Acute kidney injury (AKI) is a common complication in critically ill patients and is associated with increased morbidity and mortality. Sepsis is the most common cause of AKI. Considerable evidence now suggests that the pathogenic mechanisms of sepsis-induced AKI are different from those seen in other causes of AKI. This review focuses on the recent advances in this area and discusses possible therapeutic interventions that might derive from these new insights into the pathogenesis of sepsis-induced AKI.
The traditional paradigm that sepsis-induced AKI arises from ischemia has been challenged by recent evidence that total renal blood flow in is not universally impaired during sepsis, and AKI can develop in the presence of normal or even increased renal blood flow. Animal and human studies suggest that adaptive responses of tubular epithelial cells to injurious signals are responsible for renal dysfunction. Simultaneously occurring renal inflammation and microcirculatory dysfunction further amplify these mechanisms.
An understanding of the pathologic mechanisms of sepsis-induced AKI emphasizes the important role of maladaptive responses to the septic insult. Preventive and therapeutic measures should be based on counteracting these maladaptive responses of tubular epithelial cells, inflammation, and microvascular dysfunction.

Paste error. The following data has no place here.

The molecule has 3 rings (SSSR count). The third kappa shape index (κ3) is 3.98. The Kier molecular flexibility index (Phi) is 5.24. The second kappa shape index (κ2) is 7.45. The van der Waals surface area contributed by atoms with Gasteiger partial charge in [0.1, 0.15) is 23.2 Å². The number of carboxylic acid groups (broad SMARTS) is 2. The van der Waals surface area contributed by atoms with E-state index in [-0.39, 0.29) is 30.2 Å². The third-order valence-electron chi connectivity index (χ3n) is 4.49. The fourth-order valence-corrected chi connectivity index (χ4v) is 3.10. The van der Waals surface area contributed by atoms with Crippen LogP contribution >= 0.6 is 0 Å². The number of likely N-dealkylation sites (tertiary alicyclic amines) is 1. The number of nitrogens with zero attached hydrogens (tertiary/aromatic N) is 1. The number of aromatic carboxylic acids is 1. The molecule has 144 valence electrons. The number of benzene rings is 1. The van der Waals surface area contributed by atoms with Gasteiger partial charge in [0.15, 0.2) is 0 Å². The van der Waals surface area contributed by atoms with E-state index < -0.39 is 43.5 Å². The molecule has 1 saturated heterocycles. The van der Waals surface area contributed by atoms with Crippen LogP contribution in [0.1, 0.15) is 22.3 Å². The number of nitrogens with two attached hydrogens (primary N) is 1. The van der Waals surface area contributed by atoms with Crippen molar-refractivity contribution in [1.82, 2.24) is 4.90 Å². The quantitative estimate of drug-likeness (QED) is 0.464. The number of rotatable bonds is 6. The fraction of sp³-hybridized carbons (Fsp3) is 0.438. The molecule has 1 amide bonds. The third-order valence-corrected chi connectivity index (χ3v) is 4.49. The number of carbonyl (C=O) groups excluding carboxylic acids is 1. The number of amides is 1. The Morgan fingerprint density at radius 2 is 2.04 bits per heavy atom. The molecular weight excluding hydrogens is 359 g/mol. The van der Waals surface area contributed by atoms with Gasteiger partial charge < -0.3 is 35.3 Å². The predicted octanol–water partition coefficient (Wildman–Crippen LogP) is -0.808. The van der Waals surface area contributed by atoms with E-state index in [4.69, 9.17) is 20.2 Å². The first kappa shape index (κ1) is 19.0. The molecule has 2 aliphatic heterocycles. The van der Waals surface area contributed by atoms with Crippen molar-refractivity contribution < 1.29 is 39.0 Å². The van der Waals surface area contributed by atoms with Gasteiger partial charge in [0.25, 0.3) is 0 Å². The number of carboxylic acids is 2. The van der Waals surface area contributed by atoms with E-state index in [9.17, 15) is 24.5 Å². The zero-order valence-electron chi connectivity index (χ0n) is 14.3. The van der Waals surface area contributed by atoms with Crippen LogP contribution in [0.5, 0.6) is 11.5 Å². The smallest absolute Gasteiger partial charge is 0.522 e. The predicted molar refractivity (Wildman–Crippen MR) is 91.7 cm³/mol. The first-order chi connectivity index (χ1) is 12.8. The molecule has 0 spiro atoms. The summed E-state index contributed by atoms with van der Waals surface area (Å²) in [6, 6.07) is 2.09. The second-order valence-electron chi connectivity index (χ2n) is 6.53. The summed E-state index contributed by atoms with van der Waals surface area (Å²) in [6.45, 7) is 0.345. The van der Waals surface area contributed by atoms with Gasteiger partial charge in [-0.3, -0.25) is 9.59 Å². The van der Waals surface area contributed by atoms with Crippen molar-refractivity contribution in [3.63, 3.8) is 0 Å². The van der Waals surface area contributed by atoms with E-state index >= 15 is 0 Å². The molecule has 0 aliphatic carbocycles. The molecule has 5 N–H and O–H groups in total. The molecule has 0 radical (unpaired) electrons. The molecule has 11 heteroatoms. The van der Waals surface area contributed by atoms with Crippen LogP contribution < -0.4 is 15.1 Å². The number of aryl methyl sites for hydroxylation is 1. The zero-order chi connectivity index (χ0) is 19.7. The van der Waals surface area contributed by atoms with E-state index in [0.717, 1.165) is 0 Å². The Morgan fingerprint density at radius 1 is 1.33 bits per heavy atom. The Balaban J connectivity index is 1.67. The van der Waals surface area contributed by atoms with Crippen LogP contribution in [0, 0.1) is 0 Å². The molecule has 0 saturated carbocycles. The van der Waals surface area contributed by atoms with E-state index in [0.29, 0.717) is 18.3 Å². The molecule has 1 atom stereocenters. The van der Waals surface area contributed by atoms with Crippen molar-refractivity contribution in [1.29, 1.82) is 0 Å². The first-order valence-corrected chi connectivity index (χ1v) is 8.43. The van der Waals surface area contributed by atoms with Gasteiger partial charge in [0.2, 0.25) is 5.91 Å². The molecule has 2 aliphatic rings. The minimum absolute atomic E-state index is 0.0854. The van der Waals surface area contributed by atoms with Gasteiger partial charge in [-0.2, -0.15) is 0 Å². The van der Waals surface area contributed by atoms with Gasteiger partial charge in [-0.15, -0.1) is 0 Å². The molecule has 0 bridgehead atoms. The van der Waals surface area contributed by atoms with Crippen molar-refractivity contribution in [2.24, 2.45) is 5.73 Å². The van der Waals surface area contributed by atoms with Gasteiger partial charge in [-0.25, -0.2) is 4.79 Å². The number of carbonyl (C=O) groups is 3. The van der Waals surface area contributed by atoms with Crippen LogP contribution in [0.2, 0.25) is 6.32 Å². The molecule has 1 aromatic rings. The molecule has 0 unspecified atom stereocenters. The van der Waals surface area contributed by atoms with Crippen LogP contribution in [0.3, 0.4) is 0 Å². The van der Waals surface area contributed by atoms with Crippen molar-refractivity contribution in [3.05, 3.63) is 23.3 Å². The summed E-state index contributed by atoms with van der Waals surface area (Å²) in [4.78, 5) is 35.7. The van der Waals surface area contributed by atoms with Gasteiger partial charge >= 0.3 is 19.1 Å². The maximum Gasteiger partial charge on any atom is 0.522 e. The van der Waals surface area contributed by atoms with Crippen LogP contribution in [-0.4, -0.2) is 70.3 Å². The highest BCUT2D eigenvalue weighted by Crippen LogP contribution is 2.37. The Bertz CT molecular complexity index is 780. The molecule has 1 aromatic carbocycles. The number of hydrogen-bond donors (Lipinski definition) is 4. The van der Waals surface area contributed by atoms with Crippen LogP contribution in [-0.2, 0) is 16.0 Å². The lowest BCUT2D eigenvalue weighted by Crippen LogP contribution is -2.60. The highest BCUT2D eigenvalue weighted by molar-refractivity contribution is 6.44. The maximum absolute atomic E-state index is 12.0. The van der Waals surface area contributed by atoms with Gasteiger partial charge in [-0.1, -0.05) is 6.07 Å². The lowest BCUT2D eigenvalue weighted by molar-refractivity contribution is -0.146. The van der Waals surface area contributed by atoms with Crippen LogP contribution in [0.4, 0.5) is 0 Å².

aDepartment of Anesthesiology, Intensive Care and Pain Medicine, University of Münster, Münster, Germany
bCenter for Critical Care Nephrology
cDepartment of Critical Care Medicine, CRISMA Center, University of Pittsburgh, Pennsylvania, USA
Correspondence to John A. Kellum, MD, MCCM, Professor of Critical Care Medicine, Medicine, Clinical and Translational Science, and Bioengineering, Director, Center for Critical Care Nephrology, 604, Scaife Hall, University of Pittsburgh, 3550 Terrace Street, Pittsburgh, PA 15261, USA. Tel: +1 412 647 8110; fax: +1 412 647 2645; e-mail: email@example.com